Students at Birchwood School have yet another opportunity to experience the outdoors.
In addition to school forest curriculum programs for pre-kindergarten through high school students, an after-school outdoors program began this fall for middle school students in Grades 6-8.
“It gives students a chance to experience more than through the school forest program. We delve into it further,” said middle school instructor David Lorentz, who has been instrumental in school forest activities and school conservation clubs.
The new Community Youth Discovering Wisconsin is an informal venture into outdoors activities under the direction of Lorentz. Since mid September, half a dozen participants have enjoyed canoeing, fishing, trail biking and hiking, and exploration trips to the Pipestone Quarry east of Rice Lake and Devil’s Kettle in the Blue Hills of Rusk County.
The outings take on an educational tone. This week, for example, Lorentz has brought in a wild edibles expert to help on a field trip.
“It’s cool to see the natural learning taking place. Some kids for whatever reason live in this area but have never had the chance to experience the outdoors in this way,” said Lorentz.
Lorentz said one girl thanked him for showing her a mushroom growing on a log, feeding off the log as a “plant wort.”
“We had just gone over that in the classroom, but it didn’t click with her until she saw it in the woods,” said Lorentz.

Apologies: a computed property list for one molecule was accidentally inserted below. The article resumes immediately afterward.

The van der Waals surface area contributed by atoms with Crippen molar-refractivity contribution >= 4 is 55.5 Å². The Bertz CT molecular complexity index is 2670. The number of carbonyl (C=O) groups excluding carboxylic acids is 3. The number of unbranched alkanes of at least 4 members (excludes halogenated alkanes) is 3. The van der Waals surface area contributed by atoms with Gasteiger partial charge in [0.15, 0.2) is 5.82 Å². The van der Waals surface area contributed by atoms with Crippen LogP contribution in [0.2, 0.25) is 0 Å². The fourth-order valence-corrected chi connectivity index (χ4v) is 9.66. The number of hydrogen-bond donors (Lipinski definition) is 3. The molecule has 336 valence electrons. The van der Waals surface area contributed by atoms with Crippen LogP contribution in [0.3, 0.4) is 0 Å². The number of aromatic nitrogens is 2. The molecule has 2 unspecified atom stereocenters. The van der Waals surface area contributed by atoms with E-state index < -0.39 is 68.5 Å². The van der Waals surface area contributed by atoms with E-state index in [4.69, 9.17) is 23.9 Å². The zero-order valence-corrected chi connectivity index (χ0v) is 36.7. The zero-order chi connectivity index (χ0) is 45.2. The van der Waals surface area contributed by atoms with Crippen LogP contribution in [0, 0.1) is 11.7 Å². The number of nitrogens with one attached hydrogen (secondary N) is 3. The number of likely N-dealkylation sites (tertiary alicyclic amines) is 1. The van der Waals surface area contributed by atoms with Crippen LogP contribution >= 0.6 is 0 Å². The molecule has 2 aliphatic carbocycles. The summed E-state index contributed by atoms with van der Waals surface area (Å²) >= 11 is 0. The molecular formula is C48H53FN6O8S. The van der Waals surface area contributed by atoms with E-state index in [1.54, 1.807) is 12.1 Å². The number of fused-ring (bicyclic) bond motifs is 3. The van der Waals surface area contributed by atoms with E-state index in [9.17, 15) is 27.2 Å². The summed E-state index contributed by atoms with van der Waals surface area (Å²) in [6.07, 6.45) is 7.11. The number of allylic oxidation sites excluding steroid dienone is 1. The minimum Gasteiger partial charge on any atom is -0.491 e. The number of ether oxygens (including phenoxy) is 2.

Though the CYDW program began as three days a week from 3:30-6 p.m., Lorentz said his too-ambitious schedule will have to be pared to one or two days a week. He expects some changes in the group’s make-up as fall sports give way to winter sports.
“We don’t want to take kids out of sports. They only have a short time to experience that,” said Lorentz, acknowledging the conflict with after-school sports practices.
The community education program is not limited to Birchwood School students. Lorentz said that other youths in the area, including those being home-schooled, are welcome. They can contact him at Birchwood Schools for more information.
This winter, the CYDW kids will participate in ice fishing, cross-country skiing and snowshoeing, along with other activities.
“We have had some great success with students being more engaged in school and having more of an interest in class work when it relates back to this outdoor education class,” said Lorentz.
This past winter, school forest coordinators Lorentz and Eric Rademaker were chosen as co-recipients of the Conservation School Educator of the Year Award from the Wisconsin Wildlife Federation.